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Thwack! That was the sound of a plastic maraca connecting with my forehead. My nine-month-old baby was waving the musical toy with the gusto of a professional percussionist, while I was picking up soggy toast remnants and wiping yoghurt from the cracks in between the floorboards.
It was one of those disaster mornings when leaving the house seems like an insurmountable task. I’m sure many parents can relate to this:
7:20am: Attempt to change baby out of pyjamas. This becomes a wrestling match with arms and legs flying in every direction, mine included, and ends with me cursing press-studs.
7:29: Sit baby up on change table. Baby then proceeds to spews milk all down outfit.
7:30: Change outfits again: Baby 2, Mummy 1.
7:40: Breakfast. Scoop yoghurt into baby’s mouth. Time slows down, every mouthful seems to take 10 minutes. I realise I haven’t fed myself yet, do so with baby spoon.
8:00: Toast time, baby happily munches on three pieces at the same time.
8:05: With 15 minutes until I have to leave the house, I scramble around getting everything ready for baby’s daycare bag.
8:10: Baby drops half-chewed toast fingers one by one over the side of the highchair.
8:12: Pick up toast off the floor. Thwack! Cop an (accidental) maraca to the head. Deep breaths, repeat the mantra: encouraging musical ability will aid cognitive development. Encouraging musical ability will aid cognitive development.
8:19: I still can’t shake the feeling I’m forgetting something but then again, it could be the head injury. Review daycare list: Formula: check, sleeping bag: check, spare clothes: check, teddy: check, dummies: check. It’s probably work related, I move my laptop on top of my handbag so I can’t possibly leave it behind.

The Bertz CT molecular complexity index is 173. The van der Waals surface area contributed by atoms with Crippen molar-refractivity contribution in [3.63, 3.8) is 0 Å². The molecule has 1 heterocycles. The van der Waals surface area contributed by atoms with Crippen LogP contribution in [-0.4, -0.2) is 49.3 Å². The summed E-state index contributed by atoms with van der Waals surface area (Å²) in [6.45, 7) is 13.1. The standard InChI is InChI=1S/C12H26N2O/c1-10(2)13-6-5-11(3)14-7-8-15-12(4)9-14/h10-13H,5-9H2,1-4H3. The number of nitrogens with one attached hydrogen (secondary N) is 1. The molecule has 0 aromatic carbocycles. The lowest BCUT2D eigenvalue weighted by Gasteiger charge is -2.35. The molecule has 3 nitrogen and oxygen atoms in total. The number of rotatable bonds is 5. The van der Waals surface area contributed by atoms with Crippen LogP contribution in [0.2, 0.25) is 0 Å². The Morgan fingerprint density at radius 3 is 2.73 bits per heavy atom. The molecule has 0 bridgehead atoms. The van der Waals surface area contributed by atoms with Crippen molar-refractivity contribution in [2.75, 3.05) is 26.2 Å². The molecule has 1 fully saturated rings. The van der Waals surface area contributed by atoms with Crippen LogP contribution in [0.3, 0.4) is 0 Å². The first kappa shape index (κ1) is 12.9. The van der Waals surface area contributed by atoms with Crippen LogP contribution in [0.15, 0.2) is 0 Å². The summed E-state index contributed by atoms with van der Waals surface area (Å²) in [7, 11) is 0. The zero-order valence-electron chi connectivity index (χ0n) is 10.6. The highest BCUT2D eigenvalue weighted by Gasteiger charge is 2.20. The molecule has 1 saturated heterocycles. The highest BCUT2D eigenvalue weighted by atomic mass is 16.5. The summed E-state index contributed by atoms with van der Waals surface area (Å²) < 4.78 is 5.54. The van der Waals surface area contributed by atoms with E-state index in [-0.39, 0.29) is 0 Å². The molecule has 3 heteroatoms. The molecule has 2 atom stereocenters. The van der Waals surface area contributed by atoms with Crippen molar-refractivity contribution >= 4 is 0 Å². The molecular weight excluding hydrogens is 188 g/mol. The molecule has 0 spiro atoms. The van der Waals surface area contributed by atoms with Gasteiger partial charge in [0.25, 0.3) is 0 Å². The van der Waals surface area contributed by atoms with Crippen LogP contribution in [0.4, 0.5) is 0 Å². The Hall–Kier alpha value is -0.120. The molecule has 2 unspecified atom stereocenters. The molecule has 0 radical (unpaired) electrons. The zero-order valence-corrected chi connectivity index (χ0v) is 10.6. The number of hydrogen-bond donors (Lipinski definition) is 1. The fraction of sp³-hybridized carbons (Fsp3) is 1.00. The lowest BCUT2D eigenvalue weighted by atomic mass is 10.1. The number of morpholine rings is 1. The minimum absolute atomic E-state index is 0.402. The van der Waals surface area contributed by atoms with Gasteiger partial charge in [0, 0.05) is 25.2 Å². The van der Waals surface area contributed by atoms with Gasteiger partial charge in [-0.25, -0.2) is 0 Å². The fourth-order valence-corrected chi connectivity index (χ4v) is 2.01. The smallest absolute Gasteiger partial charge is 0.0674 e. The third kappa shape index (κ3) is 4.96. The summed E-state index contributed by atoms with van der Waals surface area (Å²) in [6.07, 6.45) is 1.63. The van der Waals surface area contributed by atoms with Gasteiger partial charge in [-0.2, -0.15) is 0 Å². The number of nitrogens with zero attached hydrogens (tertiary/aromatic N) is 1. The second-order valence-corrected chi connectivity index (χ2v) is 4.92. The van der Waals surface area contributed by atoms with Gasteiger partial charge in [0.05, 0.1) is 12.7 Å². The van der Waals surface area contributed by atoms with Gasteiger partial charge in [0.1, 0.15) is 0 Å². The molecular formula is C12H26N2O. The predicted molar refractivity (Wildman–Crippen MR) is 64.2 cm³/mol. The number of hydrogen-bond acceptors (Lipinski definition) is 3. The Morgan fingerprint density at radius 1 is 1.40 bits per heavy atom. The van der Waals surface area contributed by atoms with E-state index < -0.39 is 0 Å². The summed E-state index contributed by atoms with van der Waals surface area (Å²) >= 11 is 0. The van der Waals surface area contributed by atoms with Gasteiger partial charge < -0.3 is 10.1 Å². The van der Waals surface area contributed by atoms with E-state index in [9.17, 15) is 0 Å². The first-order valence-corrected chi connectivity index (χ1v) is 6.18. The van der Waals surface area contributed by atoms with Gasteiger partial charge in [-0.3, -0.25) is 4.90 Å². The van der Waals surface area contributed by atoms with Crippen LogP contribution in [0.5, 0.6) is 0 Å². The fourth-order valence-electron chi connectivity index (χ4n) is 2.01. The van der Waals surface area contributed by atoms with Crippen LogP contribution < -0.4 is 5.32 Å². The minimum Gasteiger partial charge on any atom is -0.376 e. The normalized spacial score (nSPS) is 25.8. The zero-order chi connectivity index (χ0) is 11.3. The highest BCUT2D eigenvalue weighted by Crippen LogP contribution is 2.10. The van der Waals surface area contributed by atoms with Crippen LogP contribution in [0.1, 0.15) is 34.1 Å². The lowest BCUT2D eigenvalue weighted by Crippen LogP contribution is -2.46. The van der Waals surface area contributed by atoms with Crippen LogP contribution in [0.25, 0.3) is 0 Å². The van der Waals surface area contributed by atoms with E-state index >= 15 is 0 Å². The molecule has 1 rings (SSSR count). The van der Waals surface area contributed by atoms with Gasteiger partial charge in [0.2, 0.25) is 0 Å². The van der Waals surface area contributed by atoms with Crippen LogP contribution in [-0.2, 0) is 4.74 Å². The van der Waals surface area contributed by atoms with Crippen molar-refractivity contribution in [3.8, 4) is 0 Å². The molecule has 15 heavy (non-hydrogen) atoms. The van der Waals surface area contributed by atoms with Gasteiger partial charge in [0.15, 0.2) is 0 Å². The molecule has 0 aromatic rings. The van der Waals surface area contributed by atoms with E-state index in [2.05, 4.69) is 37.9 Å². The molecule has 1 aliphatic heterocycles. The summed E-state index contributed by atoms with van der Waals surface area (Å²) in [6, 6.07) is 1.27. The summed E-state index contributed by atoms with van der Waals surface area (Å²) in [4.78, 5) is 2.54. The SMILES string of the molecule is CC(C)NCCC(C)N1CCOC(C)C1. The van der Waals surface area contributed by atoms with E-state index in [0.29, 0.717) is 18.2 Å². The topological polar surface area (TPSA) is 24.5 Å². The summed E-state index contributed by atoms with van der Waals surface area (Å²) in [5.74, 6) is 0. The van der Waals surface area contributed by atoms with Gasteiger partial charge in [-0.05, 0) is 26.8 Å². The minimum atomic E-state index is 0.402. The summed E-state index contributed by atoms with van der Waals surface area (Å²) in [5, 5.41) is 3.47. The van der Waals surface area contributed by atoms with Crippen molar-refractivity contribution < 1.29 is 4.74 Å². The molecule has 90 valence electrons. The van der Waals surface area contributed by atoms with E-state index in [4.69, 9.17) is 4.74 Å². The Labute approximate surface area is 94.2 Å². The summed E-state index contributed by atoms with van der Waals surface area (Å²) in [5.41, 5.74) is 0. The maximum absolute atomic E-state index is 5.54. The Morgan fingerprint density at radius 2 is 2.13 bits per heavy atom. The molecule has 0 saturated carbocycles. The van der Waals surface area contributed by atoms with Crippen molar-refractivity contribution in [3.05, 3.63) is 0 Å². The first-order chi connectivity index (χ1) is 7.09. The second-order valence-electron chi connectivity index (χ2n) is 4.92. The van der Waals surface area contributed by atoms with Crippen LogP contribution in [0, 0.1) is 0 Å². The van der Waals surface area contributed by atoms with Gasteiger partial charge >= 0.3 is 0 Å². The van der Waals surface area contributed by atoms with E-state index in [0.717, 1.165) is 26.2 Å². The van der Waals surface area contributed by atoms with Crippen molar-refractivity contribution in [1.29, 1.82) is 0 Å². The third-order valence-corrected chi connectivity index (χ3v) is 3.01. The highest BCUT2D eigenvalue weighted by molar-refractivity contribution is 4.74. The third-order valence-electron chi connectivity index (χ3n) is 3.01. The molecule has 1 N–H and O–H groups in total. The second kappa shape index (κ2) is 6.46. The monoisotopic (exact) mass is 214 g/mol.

8:20: Baby starts grizzling, having had enough of the highchair and throwing toast, she lifts her arms to be picked up. Thinking I have three hands, I attempt to wipe her face and hands in the same manoeuvre. Baby instead wipes face on black blouse.
8:25: Whip off black blouse and throw on whatever is on top of the washing pile. It’s white. I know, dancing with the devil.
Outfit changes: Baby 2, Mummy 2.
8:35: Pick up baby and feel dampness on her back, then the smell hits me. I toy with the idea of pretending at day care the pooey nappy must have happened in the car.
8:40: Change nappy and outfit again: Baby 3, Mummy 2.
8:50: Holding onto baby, work bag, laptop and daycare bag I finally leave the house.
8:55: At traffic lights, think about the email I saw last night from friends about what is the best sippy cup to buy – the consensus is to instead teach baby to drink from a cup. I, having no idea have bought one every time I have been in the supermarket recently, which equates to roughly six of them.
8:56: Cup drinking anxiety begins.
8:58: Dammit, I realise it’s the sippy cup I forgot and by the looks of it the other bottle for her second feed. It’s too late to turn around. I’ll have to ask the carer to wash the bottle in between feeds and give her water… from a cup?!
9:10: Arrive at daycare. Fumble with the straps of the new forward facing car seat. Text husband to ask how to get baby out of the car, he helpfully replies with “press the red button”. Thanks for that, I didn’t get this far in life by not learning how to undo a seat buckle.
9:12: Explain bottle and sippy cup situation to carers. Avoid eye contact to escape (non-existent) judgmental looks.
9:23 Arrive at work. Several colleagues go out of their way to tell me they like my outfit. Feeling like a yeti under four layers of clothing I’m not even confident are clean, I’m gobsmacked. That is, until one points out I have a stain on my white top. I counter with: “well, it’s only one stain.” I also hold back from saying what I’m really thinking: at least it’s not poo (because to be honest I’m not entirely sure).
A year ago I couldn’t imagine I’d be the kind of person willing to leave the house with unidentified stains – let alone poo- on my clothing, but for all the smelly nappies and toy-related head injuries, I wouldn’t change it for anything.
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